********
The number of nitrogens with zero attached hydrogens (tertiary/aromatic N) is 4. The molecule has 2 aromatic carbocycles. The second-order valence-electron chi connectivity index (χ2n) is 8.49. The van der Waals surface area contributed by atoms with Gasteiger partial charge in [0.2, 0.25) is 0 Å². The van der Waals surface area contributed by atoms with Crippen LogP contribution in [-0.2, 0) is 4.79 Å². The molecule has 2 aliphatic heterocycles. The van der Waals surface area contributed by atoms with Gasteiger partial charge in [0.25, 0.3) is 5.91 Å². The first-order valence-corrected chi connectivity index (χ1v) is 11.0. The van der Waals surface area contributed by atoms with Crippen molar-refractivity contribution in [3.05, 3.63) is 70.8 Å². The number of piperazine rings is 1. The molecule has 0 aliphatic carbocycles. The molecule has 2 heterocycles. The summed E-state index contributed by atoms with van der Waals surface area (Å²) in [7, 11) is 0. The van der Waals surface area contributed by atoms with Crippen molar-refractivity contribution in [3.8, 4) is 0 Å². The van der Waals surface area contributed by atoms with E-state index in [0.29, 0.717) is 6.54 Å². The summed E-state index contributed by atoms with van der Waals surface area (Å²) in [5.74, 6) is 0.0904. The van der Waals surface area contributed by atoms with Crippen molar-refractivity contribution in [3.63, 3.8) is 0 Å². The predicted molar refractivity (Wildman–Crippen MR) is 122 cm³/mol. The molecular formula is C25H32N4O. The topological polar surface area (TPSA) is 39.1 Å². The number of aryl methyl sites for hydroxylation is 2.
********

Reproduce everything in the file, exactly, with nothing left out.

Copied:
The number of nitrogens with zero attached hydrogens (tertiary/aromatic N) is 4. The molecule has 2 aromatic carbocycles. The second-order valence-electron chi connectivity index (χ2n) is 8.49. The van der Waals surface area contributed by atoms with Gasteiger partial charge in [0.2, 0.25) is 0 Å². The van der Waals surface area contributed by atoms with Crippen LogP contribution in [-0.2, 0) is 4.79 Å². The molecule has 2 aliphatic heterocycles. The van der Waals surface area contributed by atoms with Gasteiger partial charge in [0.25, 0.3) is 5.91 Å². The first-order valence-corrected chi connectivity index (χ1v) is 11.0. The van der Waals surface area contributed by atoms with Crippen molar-refractivity contribution in [3.05, 3.63) is 70.8 Å². The number of piperazine rings is 1. The molecule has 0 aliphatic carbocycles. The molecule has 2 heterocycles. The summed E-state index contributed by atoms with van der Waals surface area (Å²) in [7, 11) is 0. The van der Waals surface area contributed by atoms with Crippen molar-refractivity contribution in [3.8, 4) is 0 Å². The van der Waals surface area contributed by atoms with E-state index in [0.29, 0.717) is 6.54 Å². The summed E-state index contributed by atoms with van der Waals surface area (Å²) in [5.74, 6) is 0.0904. The van der Waals surface area contributed by atoms with Crippen molar-refractivity contribution in [3.63, 3.8) is 0 Å². The predicted molar refractivity (Wildman–Crippen MR) is 122 cm³/mol. The molecular formula is C25H32N4O. The topological polar surface area (TPSA) is 39.1 Å². The number of aryl methyl sites for hydroxylation is 2.